Thanksgiving is just a few days away for us here in the United States. I‘d like to tell you how thankful I am for all of you that follow the blog and podcast. And thank you for the warm reception my work has received. I have been truly blessed by this experience!
Thanksgiving has always been a time to reflect on what we are thankful for. Many families have traditions that allow each family member to share what they are thankful for. I have even noticing several of my friends on Facebook celebrating “Thankful Thursdays”. These are all great ideas, and we should definitely be thankful for the people in our lives and all we have been given. But I have a different question. Instead of asking “What are you thankful for?”, I’d like to ask, “Who are you thankful to”?
Have you ever thought about that? When we tell someone “Thank you”, we are directing our gratitude to a person. We don’t thank inanimate objects. When I’m tired, I’m thankful I have a chair to sit in, but I’m not thankful to the chair. I don’t thank the chair for being a comfortable place to rest. When I’m eating Thanksgiving dinner, I’m thankful for mashed potatoes, but I’m not thankful to the mashed potatoes.
Gratitude can only be directed at persons. I think this creates a problem for non-believers. They want to express their gratitude but have not outlet to heap that expression on. I have seen several posts on Facebook that express thoughts like “thanking the universe” or “sending positive thoughts”. I find these statements nonsensical. What does it mean to thank the universe? You’re grateful to all the molecules making up the universe? Why are you grateful to things, when things can take no action on their own to either help or harm you? Only intelligent agents can make choices to grant or withhold blessings.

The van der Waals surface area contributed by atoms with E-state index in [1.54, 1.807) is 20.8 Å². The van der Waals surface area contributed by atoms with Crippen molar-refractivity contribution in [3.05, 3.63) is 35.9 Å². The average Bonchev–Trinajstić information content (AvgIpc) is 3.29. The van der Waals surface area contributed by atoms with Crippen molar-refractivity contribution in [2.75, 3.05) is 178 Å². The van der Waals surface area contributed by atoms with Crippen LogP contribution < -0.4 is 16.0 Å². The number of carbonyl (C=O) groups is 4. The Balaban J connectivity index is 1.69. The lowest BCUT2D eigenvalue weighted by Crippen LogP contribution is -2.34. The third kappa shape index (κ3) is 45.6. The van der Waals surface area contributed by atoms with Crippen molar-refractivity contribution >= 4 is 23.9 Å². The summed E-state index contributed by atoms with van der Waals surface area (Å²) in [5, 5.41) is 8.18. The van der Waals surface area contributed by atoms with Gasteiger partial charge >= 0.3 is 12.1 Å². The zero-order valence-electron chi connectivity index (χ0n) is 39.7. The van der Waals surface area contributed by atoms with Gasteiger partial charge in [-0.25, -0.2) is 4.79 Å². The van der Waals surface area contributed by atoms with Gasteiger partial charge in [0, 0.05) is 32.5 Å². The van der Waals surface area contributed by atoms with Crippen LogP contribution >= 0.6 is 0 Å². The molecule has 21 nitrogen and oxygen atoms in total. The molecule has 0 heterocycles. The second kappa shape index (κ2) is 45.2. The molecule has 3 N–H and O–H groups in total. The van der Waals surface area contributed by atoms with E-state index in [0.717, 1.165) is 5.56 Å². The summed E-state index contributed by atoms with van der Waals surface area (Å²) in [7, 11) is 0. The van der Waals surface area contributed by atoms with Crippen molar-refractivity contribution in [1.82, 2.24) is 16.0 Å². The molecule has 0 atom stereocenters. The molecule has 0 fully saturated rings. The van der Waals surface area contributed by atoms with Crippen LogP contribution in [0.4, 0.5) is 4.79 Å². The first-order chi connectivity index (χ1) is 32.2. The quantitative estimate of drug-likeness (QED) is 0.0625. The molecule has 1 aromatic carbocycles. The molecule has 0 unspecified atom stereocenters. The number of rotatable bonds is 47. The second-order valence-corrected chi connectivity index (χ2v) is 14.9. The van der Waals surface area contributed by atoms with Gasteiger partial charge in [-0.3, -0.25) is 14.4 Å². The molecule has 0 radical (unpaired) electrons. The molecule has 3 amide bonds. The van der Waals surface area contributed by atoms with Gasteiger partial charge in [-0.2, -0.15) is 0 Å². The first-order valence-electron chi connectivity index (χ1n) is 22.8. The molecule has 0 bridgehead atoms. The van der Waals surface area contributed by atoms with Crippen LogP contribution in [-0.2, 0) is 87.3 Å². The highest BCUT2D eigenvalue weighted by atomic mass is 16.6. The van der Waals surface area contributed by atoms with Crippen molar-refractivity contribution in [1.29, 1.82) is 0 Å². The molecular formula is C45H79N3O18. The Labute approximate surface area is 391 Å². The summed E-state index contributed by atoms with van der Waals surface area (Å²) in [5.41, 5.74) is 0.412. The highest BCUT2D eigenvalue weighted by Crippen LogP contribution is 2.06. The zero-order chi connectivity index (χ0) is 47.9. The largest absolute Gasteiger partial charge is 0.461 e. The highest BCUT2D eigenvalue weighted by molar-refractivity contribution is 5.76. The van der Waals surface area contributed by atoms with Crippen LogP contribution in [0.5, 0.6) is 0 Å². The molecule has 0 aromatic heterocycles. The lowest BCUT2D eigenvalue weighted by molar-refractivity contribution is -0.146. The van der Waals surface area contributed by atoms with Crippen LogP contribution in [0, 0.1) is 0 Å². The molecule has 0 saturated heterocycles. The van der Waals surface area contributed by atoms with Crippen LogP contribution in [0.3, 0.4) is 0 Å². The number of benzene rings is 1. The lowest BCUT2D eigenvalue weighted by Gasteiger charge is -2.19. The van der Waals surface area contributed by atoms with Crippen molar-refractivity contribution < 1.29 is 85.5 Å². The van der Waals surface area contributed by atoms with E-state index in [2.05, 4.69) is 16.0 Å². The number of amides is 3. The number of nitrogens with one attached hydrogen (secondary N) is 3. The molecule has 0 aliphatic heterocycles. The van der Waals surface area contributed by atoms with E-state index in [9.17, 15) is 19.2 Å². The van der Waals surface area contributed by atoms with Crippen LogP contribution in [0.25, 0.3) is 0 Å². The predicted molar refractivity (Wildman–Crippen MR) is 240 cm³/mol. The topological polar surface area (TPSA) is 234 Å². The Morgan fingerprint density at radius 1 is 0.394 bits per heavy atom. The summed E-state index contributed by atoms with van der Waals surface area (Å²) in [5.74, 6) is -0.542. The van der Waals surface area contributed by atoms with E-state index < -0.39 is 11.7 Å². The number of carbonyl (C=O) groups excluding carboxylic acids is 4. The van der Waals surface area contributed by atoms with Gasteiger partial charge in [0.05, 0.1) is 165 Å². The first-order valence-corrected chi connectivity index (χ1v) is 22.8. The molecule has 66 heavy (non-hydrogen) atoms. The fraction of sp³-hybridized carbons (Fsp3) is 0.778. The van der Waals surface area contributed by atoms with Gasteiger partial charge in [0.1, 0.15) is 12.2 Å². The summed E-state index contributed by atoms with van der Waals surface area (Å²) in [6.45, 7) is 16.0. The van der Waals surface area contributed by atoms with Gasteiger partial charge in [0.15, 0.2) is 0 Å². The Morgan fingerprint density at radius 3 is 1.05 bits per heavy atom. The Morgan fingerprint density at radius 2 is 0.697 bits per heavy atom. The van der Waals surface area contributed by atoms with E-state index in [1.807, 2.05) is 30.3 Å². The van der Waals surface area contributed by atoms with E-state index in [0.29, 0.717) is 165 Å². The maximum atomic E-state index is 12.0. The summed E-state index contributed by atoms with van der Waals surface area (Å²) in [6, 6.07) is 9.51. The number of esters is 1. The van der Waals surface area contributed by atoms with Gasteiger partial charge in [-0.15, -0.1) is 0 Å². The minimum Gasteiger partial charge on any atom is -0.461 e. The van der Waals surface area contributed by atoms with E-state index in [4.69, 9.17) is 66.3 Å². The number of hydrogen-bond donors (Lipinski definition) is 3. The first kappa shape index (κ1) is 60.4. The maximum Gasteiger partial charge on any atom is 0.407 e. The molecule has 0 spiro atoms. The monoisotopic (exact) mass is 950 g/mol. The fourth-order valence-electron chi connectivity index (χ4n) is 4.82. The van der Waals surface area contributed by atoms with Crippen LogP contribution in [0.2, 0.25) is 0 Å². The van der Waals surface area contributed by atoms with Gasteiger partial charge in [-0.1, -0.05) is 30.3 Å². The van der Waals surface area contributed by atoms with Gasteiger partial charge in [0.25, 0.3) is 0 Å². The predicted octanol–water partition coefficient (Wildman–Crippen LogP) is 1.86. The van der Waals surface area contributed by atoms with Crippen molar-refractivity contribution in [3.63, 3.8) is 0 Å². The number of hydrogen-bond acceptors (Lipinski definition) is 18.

In a way this makes sense. We are all hardwired to feel gratitude. But if we reject God as the person to be grateful to, then we must find something else to direct our gratitude at. And so, people begin to reach for any possible solution that doesn’t require a deity. Frank Turek often uses what is quickly becoming one of my favorite phrases. He says that non-believers have to “Sit in God’s lap to slap His face”. In other words, they want to acknowledge the concept of gratitude, but withhold that same gratitude from the One who deserves it.
Gratitude is also a recognition that who or what you have in your life is not there by chance. Sometimes we call this luck or karma. It’s an admission that different outcomes could have arisen from the same situation. We realize that we are often the beneficiaries of blessings we have no direct influence over. This again should point us back to a source for the blessings we are receiving.
So, this Thanksgiving I hope as you sit with your family and share what you are thankful for, you will also take some time to remember who you are thankful to! God bless you all, and have a Happy Thanksgiving!